Before arriving for jury duty on Monday, prospective panel members filled out a lengthy questionnaire that might have given them pause.
“The case for which you are summoned involves the defendant JOAQUIN ARCHIVALDO GUZMAN LOERA, also known as ‘El Chapo,’ ” read query No. 48. “Have you read, seen or heard anything about the defendant, the case, or people involved?”
It would be hard not to.
“In some ways, this case is unprecedented; the amount of public attention has been extraordinary,” Brooklyn US District Court Judge Brian Cogan wrote in a recent ruling.
That will be a major challenge when jury selection begins on Monday for Mexican cartel boss Joaquin “El Chapo” Guzman.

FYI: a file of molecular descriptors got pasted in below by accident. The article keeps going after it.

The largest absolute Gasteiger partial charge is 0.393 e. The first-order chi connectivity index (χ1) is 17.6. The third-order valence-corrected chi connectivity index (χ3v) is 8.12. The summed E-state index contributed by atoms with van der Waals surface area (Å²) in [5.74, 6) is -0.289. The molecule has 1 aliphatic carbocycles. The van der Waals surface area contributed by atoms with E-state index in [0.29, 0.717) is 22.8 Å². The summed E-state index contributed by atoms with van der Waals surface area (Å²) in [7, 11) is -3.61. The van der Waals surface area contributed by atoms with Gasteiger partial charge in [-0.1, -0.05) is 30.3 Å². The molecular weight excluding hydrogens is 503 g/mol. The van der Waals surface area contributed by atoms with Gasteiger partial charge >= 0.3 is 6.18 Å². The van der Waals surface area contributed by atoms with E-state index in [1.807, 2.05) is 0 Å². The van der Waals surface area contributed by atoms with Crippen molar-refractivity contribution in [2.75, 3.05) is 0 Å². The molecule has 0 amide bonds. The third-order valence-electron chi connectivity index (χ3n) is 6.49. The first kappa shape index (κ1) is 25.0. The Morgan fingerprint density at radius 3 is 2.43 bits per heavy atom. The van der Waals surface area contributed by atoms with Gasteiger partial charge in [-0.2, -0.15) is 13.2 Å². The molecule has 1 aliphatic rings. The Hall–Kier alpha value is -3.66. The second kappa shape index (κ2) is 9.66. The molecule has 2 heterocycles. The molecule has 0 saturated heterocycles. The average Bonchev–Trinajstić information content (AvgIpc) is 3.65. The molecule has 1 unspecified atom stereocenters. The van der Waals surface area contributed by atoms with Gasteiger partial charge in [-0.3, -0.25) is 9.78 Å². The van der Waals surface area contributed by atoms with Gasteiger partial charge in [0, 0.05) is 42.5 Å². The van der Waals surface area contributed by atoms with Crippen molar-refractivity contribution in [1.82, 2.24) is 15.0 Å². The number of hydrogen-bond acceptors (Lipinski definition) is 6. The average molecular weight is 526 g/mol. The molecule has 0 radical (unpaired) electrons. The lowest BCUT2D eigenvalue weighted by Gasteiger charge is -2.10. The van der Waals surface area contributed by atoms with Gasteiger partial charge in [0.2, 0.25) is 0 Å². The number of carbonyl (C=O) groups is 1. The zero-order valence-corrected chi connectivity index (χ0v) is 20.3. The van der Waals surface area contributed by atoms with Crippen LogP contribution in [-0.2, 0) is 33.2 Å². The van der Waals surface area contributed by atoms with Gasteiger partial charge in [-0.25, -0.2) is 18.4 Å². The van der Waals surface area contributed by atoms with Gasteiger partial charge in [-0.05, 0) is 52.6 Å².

Everything is extraordinary in the long-awaited case against a defendant once considered the world’s most powerful drug trafficker.
The international scope of an alleged criminal enterprise that spanned continents “makes it an outlier among even the biggest drug prosecutions to date,” Cogan wrote last week.
Guzman rose from being a teenage marijuana grower to earn nearly $14 billion during his years as boss of the Sinaloa drug cartel, according to federal prosecutors in New York.
A Robin Hood-like figure celebrated in ballads in his native Mexico, he was once featured in Forbes‘ rankings of the world’s most powerful people. The Sinaloa cartel was prolifically violent in his country’s long and bloody drug wars.
“There are not many cases whose allegations are dramatized in popular television productions and podcasts before the trial has even begun,” Cogan wrote.
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SOURCE: CNN, Ray Sanchez